Another point to take note is when a person is out of job for a long period of time, he or she can be classified as ‘not actively looking for a job’ and excluded entirely from the LFPR computation. The actual unemployment rate could jolly well be much higher.

To put it even more simply, the scenario goes like this: The government creates a lot of jobs to drive the economy so they use this excuse to bring in more foreign workers. More foreigners come into Singapore to work. At the same time, there is an increase in people being unemployed as well, probably due to frictional or structural unemployment. Rationally, foreigners who cannot find a job will have no choice but to return to their country. Staying on serves no purpose and being out of work means he or she can’t possibly support himself or herself in a foreign land. Singaporeans, on the other hand, who did not benefit and was retrenched (either due to structural changes in industry or under-priced by the cheaper foreigner workers), will get kicked out of the labor force and has no where to go unless they cross a bridge to nearby Malaysia so that their savings might last them a bit longer. Guess what? The older workers are exactly the group most susceptible to get retrenched or fired. To rub in more salt on the wound, older workers will find it harder to get re-employed, as what was stated in the report.

In a nutshell, this report has cleverly boasted all the ‘good things’ the PAP government had done but skillfully avert the real issue that matters. There are only 58.3% of working adults who are Singaporeans even though the article used a misleading word ‘majority’. A sad majority, I would like to add. And most importantly, more people are getting unemployed and those unemployed Singaporeans, usually older ones, are the ones that suffer the brunt of the nation’s economic growth strategy.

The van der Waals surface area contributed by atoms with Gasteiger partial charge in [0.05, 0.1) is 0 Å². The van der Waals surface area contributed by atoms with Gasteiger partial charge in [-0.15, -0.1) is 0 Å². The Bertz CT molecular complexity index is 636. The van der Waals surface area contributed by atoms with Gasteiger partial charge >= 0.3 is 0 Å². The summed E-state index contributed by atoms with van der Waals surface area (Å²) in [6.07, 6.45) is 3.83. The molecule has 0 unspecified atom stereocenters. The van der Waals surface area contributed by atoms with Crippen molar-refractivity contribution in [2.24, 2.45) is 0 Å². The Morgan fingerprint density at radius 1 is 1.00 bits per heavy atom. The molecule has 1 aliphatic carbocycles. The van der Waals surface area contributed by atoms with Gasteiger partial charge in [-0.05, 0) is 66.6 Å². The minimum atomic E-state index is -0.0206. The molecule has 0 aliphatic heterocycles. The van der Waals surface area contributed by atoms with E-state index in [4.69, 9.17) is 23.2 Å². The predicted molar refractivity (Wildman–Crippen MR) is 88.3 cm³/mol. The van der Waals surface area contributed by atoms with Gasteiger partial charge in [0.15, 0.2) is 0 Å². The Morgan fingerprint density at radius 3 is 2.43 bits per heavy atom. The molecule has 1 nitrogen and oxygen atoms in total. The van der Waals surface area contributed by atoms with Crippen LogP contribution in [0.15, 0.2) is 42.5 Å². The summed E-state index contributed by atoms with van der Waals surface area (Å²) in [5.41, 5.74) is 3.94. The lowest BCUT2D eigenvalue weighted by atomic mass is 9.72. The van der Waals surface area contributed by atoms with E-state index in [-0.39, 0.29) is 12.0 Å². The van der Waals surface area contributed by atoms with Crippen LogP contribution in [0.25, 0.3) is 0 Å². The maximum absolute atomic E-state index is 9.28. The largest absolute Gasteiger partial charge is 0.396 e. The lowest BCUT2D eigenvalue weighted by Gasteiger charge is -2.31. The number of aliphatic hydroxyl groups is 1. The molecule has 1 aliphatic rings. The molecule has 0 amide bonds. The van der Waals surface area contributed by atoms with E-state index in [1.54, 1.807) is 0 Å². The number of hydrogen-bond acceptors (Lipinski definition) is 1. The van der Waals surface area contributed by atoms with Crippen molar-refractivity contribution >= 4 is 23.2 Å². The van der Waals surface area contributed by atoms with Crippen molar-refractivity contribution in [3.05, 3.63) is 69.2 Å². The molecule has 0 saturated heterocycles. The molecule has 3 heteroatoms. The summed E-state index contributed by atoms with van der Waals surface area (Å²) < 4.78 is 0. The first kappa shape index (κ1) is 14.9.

P.S. To make my point clearer: I illustrate how the segment of employed gets larger and larger fueled by foreign ‘talents’ and some young, educated Singaporeans benefiting from it, but at the same time the segment of unemployed gets larger and larger and would largely consist of old Singaporean workers who are usually not highly educated. Non-singaporeans that belongs to this segment of unemployed should rationally leave the workforce (or rather, the country) due to the lack of means to continue living in the island city. Therefore, the unemployment segment will make up of mainly Singaporeans.

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Categories: Economics